Gill Hedleyback

Writer and Curator

The Picturesque Tour

Gill Hedley speaking at Site Gallery, Sheffield, in 2006

A fond farewell

Review of The Picturesque Tour exhibition at the Laing, Newcastle. For The Journal, .

The exhibition was curated by Gill Hedley who is a writer, an independent curator and a consultant on contemporary visual arts.

Gill Hedley, who recently resigned from her post at the Laing Art Gallery in Newcastle, to take up a new appointment in Southampton, has left us with a most marvellous going away present.

Complete with purpose-built "gazebo" and white, summery, linen tents, it is a valediction of the work of Northumberland-born Lancelot "Capability" Brown, who left the North-East when he was 23, died two hundred years ago this year, and was, among other things, the Sheriff of Huntingdon.

With the famous Nathaniel Dance portrait of the landscape gardener in his mid-fifties, brought up from the National Portrait Gallery in London, for starters, the show traces Brown's work in the North at Sandbeck, Rothley Lake and Alnwick Castle by means of drawings, paintings, plans and photographs.

Since he himself was not a painter his own work is perhaps a little difficult to come by — except of course out there in the field. None the less the show manages to cover Syon House (1760), Temple Newsham (1762) (which the exhibition will also visit) and that period, post 1764, when Brown was Master Gardener to the King — George III that is. There is also a neat aside to introduce Hogarth's friend the actor David Garrick in a sequence of Conversation Pieces by Johan Zoffany that have been loaned for the occasion by Lord Lambton.

In many ways the exhibition is a logical successor to others that have gone before, coming, as it does, in chronological sequence, a little before the recent concern with the Picturesque and a longish while after the famous Claude Lorrain show of a much earlier Newcastle Festival. Brown's stock in trade of course, being to spot the "capabilities" of those natural landscapes that could be improved to take on the look of Claude's classical compositions.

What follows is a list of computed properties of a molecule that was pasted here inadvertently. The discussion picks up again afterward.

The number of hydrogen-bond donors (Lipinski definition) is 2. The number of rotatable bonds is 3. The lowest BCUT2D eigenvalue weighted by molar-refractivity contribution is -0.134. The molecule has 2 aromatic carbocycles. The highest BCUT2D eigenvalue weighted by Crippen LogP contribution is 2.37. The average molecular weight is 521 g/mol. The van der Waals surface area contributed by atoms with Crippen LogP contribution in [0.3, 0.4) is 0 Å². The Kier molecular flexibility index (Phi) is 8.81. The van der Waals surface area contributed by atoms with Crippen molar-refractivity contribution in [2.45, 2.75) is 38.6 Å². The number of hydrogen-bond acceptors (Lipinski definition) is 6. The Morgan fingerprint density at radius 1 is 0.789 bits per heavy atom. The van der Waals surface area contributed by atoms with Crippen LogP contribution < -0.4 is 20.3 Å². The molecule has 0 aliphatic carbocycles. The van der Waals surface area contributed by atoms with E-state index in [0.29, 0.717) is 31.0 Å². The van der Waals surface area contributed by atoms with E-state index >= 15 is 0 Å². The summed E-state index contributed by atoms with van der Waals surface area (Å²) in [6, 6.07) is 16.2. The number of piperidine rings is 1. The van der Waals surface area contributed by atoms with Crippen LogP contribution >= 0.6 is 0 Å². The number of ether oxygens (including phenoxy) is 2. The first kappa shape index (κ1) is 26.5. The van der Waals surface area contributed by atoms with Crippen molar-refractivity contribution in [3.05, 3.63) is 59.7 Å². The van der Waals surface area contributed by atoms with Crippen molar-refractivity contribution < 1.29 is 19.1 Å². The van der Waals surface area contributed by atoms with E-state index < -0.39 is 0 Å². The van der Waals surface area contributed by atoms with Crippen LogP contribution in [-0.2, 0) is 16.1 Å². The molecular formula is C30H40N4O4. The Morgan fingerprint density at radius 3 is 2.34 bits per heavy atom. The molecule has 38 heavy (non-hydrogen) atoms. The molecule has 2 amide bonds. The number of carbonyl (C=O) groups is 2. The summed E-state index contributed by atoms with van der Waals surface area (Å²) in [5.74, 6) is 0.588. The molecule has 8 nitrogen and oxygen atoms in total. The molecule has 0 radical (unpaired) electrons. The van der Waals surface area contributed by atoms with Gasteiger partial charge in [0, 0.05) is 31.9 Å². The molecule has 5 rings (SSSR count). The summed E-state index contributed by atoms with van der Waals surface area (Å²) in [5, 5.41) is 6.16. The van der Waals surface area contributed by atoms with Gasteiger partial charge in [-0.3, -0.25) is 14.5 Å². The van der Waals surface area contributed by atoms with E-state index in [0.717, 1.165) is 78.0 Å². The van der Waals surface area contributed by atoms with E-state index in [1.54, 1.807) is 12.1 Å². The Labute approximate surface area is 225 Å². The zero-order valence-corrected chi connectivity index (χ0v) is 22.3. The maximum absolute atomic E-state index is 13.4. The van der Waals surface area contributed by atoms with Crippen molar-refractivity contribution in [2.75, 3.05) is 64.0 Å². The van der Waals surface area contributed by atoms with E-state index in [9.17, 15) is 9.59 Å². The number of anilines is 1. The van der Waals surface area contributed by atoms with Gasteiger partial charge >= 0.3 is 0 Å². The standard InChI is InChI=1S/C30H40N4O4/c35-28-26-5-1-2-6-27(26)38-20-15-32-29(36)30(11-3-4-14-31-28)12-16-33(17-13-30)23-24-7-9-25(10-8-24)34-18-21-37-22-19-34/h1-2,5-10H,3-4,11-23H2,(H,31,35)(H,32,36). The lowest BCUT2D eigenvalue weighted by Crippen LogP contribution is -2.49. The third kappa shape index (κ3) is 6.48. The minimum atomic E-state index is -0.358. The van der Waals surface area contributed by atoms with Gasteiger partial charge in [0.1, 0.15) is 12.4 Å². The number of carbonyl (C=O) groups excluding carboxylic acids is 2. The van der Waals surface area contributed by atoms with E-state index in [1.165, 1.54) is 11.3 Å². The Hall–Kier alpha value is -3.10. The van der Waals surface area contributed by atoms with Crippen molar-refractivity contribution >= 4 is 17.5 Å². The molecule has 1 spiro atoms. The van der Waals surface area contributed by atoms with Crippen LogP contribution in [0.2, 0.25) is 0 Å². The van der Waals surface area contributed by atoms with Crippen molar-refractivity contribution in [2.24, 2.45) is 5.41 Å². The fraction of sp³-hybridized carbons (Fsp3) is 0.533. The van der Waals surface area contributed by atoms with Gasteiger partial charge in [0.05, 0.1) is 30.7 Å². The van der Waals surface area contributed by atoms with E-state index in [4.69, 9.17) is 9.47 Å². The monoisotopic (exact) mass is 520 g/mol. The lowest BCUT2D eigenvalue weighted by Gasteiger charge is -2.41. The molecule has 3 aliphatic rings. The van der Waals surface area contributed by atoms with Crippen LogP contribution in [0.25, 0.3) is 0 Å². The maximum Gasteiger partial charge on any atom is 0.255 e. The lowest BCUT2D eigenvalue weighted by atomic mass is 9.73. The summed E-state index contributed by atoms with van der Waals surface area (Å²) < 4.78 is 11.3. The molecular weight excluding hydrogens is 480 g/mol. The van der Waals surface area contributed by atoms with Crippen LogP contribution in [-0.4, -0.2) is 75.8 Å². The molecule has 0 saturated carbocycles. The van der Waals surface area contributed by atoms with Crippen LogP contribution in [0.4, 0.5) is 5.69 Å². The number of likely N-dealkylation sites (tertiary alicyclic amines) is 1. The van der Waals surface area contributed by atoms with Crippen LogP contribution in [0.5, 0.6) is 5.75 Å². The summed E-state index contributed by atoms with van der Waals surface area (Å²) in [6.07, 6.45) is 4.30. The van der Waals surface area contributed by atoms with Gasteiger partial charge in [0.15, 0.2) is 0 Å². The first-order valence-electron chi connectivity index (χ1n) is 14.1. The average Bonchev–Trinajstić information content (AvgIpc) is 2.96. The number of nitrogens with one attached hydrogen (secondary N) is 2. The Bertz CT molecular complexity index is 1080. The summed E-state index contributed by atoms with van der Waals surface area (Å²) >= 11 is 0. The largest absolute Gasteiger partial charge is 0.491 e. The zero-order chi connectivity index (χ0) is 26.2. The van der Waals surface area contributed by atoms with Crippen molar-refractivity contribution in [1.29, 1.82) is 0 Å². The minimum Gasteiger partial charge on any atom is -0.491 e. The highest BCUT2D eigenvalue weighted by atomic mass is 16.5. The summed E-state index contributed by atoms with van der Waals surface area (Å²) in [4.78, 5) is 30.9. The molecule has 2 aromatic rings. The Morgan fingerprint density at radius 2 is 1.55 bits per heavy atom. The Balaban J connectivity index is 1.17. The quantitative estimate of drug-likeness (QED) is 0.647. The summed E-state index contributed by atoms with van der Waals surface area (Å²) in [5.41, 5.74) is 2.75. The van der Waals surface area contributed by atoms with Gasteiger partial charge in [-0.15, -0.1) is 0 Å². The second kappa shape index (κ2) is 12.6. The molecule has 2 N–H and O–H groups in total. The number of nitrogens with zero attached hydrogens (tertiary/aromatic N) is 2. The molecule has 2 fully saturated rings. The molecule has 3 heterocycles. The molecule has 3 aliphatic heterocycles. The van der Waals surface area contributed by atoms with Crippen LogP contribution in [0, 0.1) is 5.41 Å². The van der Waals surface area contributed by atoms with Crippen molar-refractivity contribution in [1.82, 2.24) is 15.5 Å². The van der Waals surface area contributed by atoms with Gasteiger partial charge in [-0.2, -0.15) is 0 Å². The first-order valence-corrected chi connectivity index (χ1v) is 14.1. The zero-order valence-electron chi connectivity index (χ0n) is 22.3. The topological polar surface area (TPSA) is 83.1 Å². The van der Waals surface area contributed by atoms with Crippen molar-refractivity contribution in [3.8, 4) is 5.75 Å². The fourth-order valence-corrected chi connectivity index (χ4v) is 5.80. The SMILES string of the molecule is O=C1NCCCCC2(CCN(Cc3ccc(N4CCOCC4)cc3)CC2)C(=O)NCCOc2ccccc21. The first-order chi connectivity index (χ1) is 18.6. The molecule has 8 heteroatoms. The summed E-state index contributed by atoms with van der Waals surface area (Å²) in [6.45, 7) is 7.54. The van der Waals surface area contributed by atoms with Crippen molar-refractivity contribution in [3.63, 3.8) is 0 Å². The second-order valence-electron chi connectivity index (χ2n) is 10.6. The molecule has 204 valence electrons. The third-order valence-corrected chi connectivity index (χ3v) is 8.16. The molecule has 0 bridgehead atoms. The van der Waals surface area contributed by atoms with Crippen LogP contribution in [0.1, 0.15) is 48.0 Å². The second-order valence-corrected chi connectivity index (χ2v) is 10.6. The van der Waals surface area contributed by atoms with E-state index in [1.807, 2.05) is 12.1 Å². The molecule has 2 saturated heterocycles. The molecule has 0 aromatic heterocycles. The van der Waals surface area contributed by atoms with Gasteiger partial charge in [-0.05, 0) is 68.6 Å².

Tyneside, in a way, lost out on the Claudian venture with others down South getting the praise. As a result the exhibition, which later visits the Bowes Museum, at Barnard Castle, and the newly-opened County Cleveland Gallery, in Middlesbrough, will not go to London. Instead all those who live south of Watford will be expected to beat a path to the Laing Art Gallery's door. It is a fond hope, but perhaps I should remind them that in promoting the earliest of the John Moores exhibitions in Liverpool the promoters had to hold their first Press conference in the Metropolis and then put on a series of first class railway coaches from London as well as wining, dining and booking overnight accommodation for the art critical gentlemen of the Press at the Adelphi. And the Arts Council had to resort to a similar ploy when the recent Coal exhibition was shown in the Northern fastnesses of Sheffield.

Anyway, to mark the occasion, locally, the Laing has provided a series of illustrated Wednesday lunchtime lectures which, alas, have not been tape-recorded for onward transmission with slide changing "bleeps."